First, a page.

So Manchester United let go their decent man manager David Moyes after just ten months in the job. And with him goes the myth that somehow United where above the petty desperation that has infected other Premiership clubs (he’s the tenth to lose his job this season).
Like the idea that the club was founded on a base of home grown players, the generous time of grace Alex Ferguson had was rooted in the past and a completely different league system where taking the lion’s share of the prize money was not the only key to success.
The contrast with Moyes hasty defenestration is remarkable, especially when some people are giving him stick about not developing the youth side of the team.
This appointment by anointment failed because Ferguson failed to take account for the fact the climate change that he exploited so well requires not another young him, but the multidirectional skills of a modern CEO.
Simon Kuper pretty much nails the reasons (£) for the success of the UK’s most high profile PLC success which may also now constitute some of its biggest problems:
…United’s golden age may be over. From 2008 through to 2011, the club enjoyed statistically its best period: three English titles and three Champions League finals, one of which was won. Those days aren’t coming back, not even if the Glazers meet expectations by spending close to £200m on new players this summer.
Given the inflation at the top end of the transfer market, and United’s need for several world-class players, even £200m might not be enough to match Chelsea or Manchester City. Ferguson could compete with them despite United’s lower spending, but then Ferguson was an almost unmatched overachiever.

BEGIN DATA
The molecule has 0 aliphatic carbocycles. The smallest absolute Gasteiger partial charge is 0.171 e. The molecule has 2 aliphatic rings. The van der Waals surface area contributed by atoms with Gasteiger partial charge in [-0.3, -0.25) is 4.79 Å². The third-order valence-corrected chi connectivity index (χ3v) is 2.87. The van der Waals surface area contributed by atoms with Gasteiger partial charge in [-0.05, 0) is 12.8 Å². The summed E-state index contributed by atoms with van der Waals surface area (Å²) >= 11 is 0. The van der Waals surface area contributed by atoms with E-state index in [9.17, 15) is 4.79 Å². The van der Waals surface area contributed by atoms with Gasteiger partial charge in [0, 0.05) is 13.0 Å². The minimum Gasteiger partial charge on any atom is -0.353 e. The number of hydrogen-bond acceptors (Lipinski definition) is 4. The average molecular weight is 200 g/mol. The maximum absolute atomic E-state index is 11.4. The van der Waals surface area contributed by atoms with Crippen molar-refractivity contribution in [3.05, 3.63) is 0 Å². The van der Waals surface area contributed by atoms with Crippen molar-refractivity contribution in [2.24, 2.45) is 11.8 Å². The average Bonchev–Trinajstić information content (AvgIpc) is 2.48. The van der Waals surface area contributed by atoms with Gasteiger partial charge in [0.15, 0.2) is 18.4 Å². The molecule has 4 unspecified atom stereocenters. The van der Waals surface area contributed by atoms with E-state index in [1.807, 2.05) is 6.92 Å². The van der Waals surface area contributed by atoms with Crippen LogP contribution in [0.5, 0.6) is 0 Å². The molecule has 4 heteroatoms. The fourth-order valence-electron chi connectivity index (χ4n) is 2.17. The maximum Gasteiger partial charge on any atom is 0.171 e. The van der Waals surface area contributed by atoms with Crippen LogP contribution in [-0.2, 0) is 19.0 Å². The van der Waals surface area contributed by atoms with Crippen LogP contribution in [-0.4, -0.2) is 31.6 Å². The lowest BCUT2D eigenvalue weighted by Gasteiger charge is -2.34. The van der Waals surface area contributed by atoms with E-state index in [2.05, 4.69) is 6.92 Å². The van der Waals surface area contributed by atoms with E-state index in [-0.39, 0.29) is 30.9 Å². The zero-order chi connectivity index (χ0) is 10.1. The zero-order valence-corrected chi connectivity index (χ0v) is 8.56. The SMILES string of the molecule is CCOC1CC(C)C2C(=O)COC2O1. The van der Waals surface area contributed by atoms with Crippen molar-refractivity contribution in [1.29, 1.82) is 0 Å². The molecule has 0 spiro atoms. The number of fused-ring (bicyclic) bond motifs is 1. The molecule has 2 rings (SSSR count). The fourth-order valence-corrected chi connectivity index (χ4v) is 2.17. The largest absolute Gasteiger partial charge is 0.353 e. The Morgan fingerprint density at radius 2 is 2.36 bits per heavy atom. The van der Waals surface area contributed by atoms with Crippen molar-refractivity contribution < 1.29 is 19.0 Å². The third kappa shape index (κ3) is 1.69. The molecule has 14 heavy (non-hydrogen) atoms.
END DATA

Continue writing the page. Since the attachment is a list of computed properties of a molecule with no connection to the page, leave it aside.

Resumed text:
Money buys success in football and several clubs now have more money than United. From 1997 through 2004, United topped the consultancy Deloitte’s “rich list” of European football clubs ranked by revenues. In 2012-13, United dropped out of the top three for the first time since Deloitte began compiling the list. Real Madrid, Barcelona and Bayern Munich now have higher revenues.
Moreover, Chelsea, Manchester City and Paris Saint-Germain have oil-rich owners who pump money in rather than sucking it out. By the logic of the market that means there are six clubs in Europe more likely to win the Champions League than United.
In the domestic league, by the same logic, the club’s natural position is now third behind Chelsea and Manchester City. (Less wealthy Liverpool will probably win this season’s Premier League, but their overachievement is probably unique in recent English history.)
United’s biggest problem isn’t David Moyes. It’s money.
Andrew Hill follows up with a few bullet point lessons from ‘Assistant Professor Moyes’:
Lesson One. Never, ever, agree to take over from a legend. Someone is bound to end up disappointed. (Just ask Jeff Immelt at General Electric – and he’s had nearly a decade and a half to convince shareholders it doesn’t matter that he’s not Jack Welch.)
Lesson Two. If you must take over from a legend, do try to make sure that said legend is either dead, distant or otherwise unable to turn up every week to watch how you’re doing your job. (Chief executives whose predecessor was recently elevated to the chairmanship may sympathise.)
The road back to the European cash cow is now at least 18 months away. Unprecedented in the recent history of the club. Yet they can ride the loss of earnings easily enough. The trouble is the whole business model is based on cleaning debt and allaying the anxiety of shareholders.
That’s a lot of expectation for any new manager to take on.